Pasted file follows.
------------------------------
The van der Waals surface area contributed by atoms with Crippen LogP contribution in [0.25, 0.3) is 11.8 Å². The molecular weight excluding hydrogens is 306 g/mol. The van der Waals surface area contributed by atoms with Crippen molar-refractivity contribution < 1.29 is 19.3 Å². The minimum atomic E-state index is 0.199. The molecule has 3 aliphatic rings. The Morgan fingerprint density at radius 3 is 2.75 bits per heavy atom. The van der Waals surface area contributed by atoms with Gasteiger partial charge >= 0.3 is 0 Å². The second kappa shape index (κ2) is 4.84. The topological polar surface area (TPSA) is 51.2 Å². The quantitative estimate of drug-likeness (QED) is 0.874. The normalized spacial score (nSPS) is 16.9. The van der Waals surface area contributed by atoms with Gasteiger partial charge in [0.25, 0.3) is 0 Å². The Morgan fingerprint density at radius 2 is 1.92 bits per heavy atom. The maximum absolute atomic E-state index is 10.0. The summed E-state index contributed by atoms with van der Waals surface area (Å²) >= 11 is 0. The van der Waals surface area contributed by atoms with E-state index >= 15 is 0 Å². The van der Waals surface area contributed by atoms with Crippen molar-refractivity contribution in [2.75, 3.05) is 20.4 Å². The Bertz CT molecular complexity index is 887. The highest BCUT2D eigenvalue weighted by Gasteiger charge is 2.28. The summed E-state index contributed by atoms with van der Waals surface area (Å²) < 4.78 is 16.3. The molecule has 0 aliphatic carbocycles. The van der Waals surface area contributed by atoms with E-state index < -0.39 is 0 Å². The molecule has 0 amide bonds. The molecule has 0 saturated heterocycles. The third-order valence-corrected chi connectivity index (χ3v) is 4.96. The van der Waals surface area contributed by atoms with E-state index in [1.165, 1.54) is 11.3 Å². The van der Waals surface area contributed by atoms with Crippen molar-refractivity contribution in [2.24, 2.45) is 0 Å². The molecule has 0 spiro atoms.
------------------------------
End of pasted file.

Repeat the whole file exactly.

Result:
The van der Waals surface area contributed by atoms with Crippen LogP contribution in [0.25, 0.3) is 11.8 Å². The molecular weight excluding hydrogens is 306 g/mol. The van der Waals surface area contributed by atoms with Crippen molar-refractivity contribution < 1.29 is 19.3 Å². The minimum atomic E-state index is 0.199. The molecule has 3 aliphatic rings. The Morgan fingerprint density at radius 3 is 2.75 bits per heavy atom. The van der Waals surface area contributed by atoms with Gasteiger partial charge >= 0.3 is 0 Å². The second kappa shape index (κ2) is 4.84. The topological polar surface area (TPSA) is 51.2 Å². The quantitative estimate of drug-likeness (QED) is 0.874. The normalized spacial score (nSPS) is 16.9. The van der Waals surface area contributed by atoms with Gasteiger partial charge in [0.25, 0.3) is 0 Å². The Morgan fingerprint density at radius 2 is 1.92 bits per heavy atom. The maximum absolute atomic E-state index is 10.0. The summed E-state index contributed by atoms with van der Waals surface area (Å²) >= 11 is 0. The van der Waals surface area contributed by atoms with E-state index >= 15 is 0 Å². The van der Waals surface area contributed by atoms with Crippen molar-refractivity contribution in [2.75, 3.05) is 20.4 Å². The Bertz CT molecular complexity index is 887. The highest BCUT2D eigenvalue weighted by Gasteiger charge is 2.28. The summed E-state index contributed by atoms with van der Waals surface area (Å²) < 4.78 is 16.3. The molecule has 0 aliphatic carbocycles. The van der Waals surface area contributed by atoms with E-state index < -0.39 is 0 Å². The molecule has 0 amide bonds. The molecule has 0 saturated heterocycles. The third-order valence-corrected chi connectivity index (χ3v) is 4.96. The van der Waals surface area contributed by atoms with E-state index in [1.165, 1.54) is 11.3 Å². The van der Waals surface area contributed by atoms with Crippen molar-refractivity contribution in [2.24, 2.45) is 0 Å². The molecule has 0 spiro atoms.